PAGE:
IFIC, IDA welcome proposed increase to RRSP limits as first step

By Doug Watt | December 11, 2002 | Last updated on December 11, 2002
3 min read

(December 11, 2002) A recommendation by the House of Commons finance committee to raise annual RRSP contribution limits by nearly 50% is long overdue and a step in the right direction, according to the heads of Canada’s mutual fund and brokerage industry associations.

Two weeks ago, the influential committee suggested raising limits to $19,000 from the current $13,500, noting that the limit hasn’t changed since 1996, when it was reduced from $14,500 in a cost-cutting measure.

Both the Investment Funds Institute of Canada and the Investment Dealers Association recommended doubling the limit to $27,000 in their pre-budget submissions.

“We wanted $27,000 but we’ll take what we can get,” IFIC president Tom Hockin told Advisor.ca. “As my mother used to say, the time to take tea is when they’re passing it.”

“We wanted to double it, but this is a move in the right direction for sure,” says IDA president Joe Oliver. “It’s long overdue.”

Hockin believes the campaign for even higher limits will continue. “We really do think it has to go beyond that. There are 600,000 Canadians at last count who are topped up and need more retirement savings in order to meet their expectations and we don’t want them leaving the country.”

Hockin says Canada is far behind other Western countries when it comes to tax-assisted retirement plans. For example, the annual limit on similar plans is about $50,000 in the U.S. and Britain, $90,000 in Ireland and there’s no limit at all in Denmark.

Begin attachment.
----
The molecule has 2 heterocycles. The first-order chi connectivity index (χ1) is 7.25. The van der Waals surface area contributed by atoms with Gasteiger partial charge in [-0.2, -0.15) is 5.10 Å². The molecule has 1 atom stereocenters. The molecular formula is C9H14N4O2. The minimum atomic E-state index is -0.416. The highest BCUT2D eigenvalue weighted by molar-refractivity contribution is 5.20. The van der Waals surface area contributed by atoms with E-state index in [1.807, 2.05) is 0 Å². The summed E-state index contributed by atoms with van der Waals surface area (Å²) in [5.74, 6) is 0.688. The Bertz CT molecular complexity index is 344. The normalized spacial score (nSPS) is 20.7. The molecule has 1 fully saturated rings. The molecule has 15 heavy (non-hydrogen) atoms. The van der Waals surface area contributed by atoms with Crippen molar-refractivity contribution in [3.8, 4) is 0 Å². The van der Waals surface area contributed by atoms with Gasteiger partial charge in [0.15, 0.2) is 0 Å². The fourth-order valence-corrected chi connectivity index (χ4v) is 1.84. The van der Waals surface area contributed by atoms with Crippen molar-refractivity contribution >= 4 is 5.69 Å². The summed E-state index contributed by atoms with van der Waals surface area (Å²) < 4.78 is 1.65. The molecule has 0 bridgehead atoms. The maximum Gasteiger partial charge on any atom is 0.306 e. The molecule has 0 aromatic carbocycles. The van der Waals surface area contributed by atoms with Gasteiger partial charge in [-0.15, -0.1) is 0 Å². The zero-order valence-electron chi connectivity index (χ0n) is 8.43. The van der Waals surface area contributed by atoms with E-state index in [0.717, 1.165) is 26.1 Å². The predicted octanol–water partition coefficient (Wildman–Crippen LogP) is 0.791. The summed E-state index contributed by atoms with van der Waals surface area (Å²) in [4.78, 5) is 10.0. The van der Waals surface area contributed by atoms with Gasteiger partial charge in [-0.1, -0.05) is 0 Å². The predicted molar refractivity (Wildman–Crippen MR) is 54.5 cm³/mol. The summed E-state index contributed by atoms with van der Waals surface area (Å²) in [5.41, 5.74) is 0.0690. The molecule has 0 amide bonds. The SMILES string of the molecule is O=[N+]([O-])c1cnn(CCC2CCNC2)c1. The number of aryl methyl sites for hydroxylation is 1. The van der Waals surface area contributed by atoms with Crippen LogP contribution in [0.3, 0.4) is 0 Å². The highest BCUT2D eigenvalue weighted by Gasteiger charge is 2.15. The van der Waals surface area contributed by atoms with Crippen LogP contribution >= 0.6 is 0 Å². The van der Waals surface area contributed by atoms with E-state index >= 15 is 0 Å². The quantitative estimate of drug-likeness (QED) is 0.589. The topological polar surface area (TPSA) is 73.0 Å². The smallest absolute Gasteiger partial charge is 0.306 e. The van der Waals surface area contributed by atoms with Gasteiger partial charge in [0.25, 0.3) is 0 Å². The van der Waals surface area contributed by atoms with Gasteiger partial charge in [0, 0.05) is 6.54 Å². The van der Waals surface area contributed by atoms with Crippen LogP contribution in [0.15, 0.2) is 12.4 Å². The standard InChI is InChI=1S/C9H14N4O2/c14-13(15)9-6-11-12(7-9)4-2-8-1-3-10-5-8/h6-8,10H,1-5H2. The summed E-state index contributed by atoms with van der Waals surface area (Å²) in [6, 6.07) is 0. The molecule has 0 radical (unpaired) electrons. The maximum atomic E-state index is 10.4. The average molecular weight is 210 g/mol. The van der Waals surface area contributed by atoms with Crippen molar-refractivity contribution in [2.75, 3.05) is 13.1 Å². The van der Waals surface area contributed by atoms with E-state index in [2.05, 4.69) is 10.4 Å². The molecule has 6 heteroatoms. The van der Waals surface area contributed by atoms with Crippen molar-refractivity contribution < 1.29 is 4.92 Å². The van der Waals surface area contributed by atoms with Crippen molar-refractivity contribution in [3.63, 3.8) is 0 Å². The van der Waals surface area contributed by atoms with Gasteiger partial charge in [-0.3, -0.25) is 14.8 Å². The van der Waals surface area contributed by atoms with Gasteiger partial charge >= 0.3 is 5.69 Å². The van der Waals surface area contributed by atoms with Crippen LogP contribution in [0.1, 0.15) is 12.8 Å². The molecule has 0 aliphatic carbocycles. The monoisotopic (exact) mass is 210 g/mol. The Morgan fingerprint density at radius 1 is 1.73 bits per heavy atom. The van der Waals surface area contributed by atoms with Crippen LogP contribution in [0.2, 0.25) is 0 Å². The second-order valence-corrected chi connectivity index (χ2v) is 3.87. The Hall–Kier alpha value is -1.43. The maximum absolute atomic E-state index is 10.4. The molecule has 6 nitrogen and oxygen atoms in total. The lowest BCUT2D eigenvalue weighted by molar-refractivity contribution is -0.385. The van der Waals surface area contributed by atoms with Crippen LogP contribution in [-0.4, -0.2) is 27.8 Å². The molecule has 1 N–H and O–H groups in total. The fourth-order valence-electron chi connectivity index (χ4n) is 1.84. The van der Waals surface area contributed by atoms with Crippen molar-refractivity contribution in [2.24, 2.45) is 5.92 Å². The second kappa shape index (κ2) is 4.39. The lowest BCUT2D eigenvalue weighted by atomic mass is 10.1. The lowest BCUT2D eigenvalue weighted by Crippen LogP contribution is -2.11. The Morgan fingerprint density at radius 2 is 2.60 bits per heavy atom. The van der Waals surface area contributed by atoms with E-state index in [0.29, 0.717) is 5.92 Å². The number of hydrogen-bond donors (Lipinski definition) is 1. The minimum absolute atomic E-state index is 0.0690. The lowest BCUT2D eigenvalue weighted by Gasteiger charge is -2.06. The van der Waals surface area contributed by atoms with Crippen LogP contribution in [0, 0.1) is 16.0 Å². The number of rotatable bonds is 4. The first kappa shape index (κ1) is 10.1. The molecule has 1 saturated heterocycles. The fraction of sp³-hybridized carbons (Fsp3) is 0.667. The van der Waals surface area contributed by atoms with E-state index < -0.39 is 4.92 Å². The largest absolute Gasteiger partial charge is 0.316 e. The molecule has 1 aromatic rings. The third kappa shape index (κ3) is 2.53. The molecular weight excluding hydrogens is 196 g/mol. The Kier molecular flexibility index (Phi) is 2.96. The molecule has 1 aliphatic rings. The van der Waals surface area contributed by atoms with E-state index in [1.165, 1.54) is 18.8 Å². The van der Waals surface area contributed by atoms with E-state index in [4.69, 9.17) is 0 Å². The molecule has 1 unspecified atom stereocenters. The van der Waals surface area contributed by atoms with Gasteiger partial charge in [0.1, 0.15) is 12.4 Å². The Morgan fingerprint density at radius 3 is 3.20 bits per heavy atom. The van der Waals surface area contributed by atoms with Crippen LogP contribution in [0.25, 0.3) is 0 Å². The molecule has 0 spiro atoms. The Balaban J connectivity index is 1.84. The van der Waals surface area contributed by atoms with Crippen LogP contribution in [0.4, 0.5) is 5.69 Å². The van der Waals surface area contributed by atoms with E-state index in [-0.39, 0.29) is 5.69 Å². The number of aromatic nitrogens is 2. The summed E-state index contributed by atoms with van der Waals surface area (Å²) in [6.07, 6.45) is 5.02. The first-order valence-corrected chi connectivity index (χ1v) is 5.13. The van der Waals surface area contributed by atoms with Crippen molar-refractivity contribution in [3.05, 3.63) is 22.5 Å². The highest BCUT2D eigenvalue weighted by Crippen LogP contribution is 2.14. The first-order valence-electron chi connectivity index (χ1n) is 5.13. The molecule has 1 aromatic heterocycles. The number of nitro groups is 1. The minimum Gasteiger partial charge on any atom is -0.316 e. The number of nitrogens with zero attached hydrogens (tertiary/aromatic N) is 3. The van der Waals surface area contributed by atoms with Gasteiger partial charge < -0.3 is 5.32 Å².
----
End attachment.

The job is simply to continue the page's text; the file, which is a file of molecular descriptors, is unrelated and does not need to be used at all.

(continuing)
“It’s becoming a serious issue,” Oliver agrees. “Demographically, we have to do things to permit people to retire with dignity and also not to bankrupt a government that would otherwise have to support people.”

“It’s just ideology that’s preventing this so we really have to get moving,” Hockin says.

There’s no guarantee that federal Finance Minister John Manley will act on the recommendation when he brings down his next budget, likely early next year, but both Hockin and Oliver say they’re hopeful.

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  • “I’m more optimistic than I’ve ever been because the finance committee said RRSPs are not a rich man’s product,” Hockin says. “RRSPs are a middle-income Canadian product and that’s absolutely right because it’s the same people who buy mutual funds. That message might give the Liberals more courage and it might be a nice way for Manley to make a statement as minister of finance.”

    “I think there’s a good chance he’ll act on this,” Oliver adds. “I’m hopeful.”

    Last week, Advocis chair Brian Mallard told Advisor.ca he also welcomed the recommendation and was optimistic the finance minister would follow through.

    Mallard added that because Ottawa has not moved on a prior commitment to gradually increase RRSP limits, “they’re just catching up to where they were supposed to be in 1998 or 1999.”

    Is this increase enough, or is the government just “catching up” as Mallard says? How will this increase be received by your clients? Share your views with your peers in the “Mutual Funds and Other Products” forum of the Talvest Town Hall on Advisor.ca.

    Filed by Doug Watt, Advisor.ca, dwatt@advisor.ca


    Doug Watt